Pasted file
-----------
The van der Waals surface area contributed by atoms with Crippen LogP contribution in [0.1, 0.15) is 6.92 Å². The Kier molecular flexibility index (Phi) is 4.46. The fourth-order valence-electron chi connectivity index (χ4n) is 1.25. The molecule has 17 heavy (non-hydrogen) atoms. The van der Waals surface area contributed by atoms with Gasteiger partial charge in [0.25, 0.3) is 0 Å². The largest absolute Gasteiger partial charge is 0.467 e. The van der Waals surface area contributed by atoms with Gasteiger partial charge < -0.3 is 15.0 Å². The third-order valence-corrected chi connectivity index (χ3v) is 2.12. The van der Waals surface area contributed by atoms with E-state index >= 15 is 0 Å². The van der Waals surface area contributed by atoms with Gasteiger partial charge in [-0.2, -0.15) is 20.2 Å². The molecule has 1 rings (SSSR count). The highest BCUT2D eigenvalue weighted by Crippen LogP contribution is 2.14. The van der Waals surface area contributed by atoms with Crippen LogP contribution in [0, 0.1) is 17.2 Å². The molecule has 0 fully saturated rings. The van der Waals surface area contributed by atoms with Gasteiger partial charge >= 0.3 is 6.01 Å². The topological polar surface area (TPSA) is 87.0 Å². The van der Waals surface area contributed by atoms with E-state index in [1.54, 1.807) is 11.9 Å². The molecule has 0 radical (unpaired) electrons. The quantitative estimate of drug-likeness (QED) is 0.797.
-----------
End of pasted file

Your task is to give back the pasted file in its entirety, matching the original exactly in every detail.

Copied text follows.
The van der Waals surface area contributed by atoms with Crippen LogP contribution in [0.1, 0.15) is 6.92 Å². The Kier molecular flexibility index (Phi) is 4.46. The fourth-order valence-electron chi connectivity index (χ4n) is 1.25. The molecule has 17 heavy (non-hydrogen) atoms. The van der Waals surface area contributed by atoms with Gasteiger partial charge in [0.25, 0.3) is 0 Å². The largest absolute Gasteiger partial charge is 0.467 e. The van der Waals surface area contributed by atoms with Gasteiger partial charge < -0.3 is 15.0 Å². The third-order valence-corrected chi connectivity index (χ3v) is 2.12. The van der Waals surface area contributed by atoms with E-state index >= 15 is 0 Å². The van der Waals surface area contributed by atoms with Gasteiger partial charge in [-0.2, -0.15) is 20.2 Å². The molecule has 1 rings (SSSR count). The highest BCUT2D eigenvalue weighted by Crippen LogP contribution is 2.14. The van der Waals surface area contributed by atoms with Crippen LogP contribution in [0, 0.1) is 17.2 Å². The molecule has 0 fully saturated rings. The van der Waals surface area contributed by atoms with Gasteiger partial charge >= 0.3 is 6.01 Å². The topological polar surface area (TPSA) is 87.0 Å². The van der Waals surface area contributed by atoms with E-state index in [1.54, 1.807) is 11.9 Å². The molecule has 0 radical (unpaired) electrons. The quantitative estimate of drug-likeness (QED) is 0.797.